2nd Annual CSF Flow Meeting
Background: We report DTI and resting-state fMRI results on a sample of adults diagnosed with Chiari malformation Type I (CM1) and eligible for decompression surgery and 18 age- and education-matched controls. The most salient symptom of Chiari malformation Type I is chronic headache pain (Fischbein et al., 2015). However, there is growing evidence of cognitive symptoms, as well (Allen et al., 2014, Garcia et al., 2018; Houston et al., in press; Rogers et al., 2018). The goal of the present study was two-fold. First, are there reliable group differences in structural integrity (DTI) and functional connectivity (resting-state fMRI)? Second, if group differences in such fiber-tract effects occur, are they related to pain and cognitive effects?
Methods: We scanned 18 CM1 individuals and 18 age- and education-matched controls using a 3T Siemens scanner with Prisma software. All participants were also assessed on the McGill Pain Questionnaire-Short Form and the RBANS neuropsychological assessment battery.
Results: We observed group differences in DTI fractional anisotropy (FA) and diffusivity (radial and mean) in regions of the cerebellum, cingulum, and cerebrum—and this was positively correlated with SF-MPQ scores (i.e., CM1 patients showed higher FA values than controls). Also, controls showed a significant correlation between FA and radial diffusivity and RBANS Coding scores in brain regions that have been associated with the frontoparietal attentional pathway, but the was no significant correlation between diffusion paramters and Coding scores for CM1 patients. For the functional connectivity analyses (resting-state fMRI), seed-based analysis showed group differences in functional connectivity for Lobules IX and X, as well as the default mode network (both positive and negative) and frontoparietal attentional pathway.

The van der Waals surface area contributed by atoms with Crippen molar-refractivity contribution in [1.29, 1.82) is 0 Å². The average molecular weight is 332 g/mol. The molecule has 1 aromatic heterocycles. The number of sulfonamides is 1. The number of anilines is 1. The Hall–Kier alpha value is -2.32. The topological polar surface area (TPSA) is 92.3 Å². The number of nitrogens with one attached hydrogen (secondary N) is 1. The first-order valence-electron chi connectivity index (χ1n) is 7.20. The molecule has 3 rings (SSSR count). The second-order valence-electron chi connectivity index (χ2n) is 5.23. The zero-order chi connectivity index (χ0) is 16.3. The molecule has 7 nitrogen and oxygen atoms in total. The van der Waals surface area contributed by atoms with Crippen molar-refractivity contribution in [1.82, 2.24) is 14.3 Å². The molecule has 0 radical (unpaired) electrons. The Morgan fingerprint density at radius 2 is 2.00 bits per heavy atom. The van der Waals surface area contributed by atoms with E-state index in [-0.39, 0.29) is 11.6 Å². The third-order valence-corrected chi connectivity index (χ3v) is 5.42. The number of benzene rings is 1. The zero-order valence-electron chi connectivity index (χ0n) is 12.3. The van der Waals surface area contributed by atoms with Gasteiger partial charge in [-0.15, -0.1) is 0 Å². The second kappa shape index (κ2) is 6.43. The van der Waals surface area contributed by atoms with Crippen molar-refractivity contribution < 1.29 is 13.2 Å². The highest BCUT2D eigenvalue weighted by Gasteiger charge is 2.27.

Discussion and Conclusions: We observed both structural (DTI) and functional (resting-state fMRI) group differences. The cases in which CM1 patients had either higher FA or increased functional connectivity relative to controls were associated with self-reported pain levels. Alternatively, controls showed increases in FA as RBANS Coding scores increased (but no effect for CM1 patients). The implications for recent functional connectivity findings will also be discussed.
Philip A. Allen, James R. Houston, Michelle L. Hughes, Ilana J. Bennett, Francis Loth, Jeffrey M. Rogers, Marcus A. Stoodley, Mark G. Luciano, Sarel J. Voster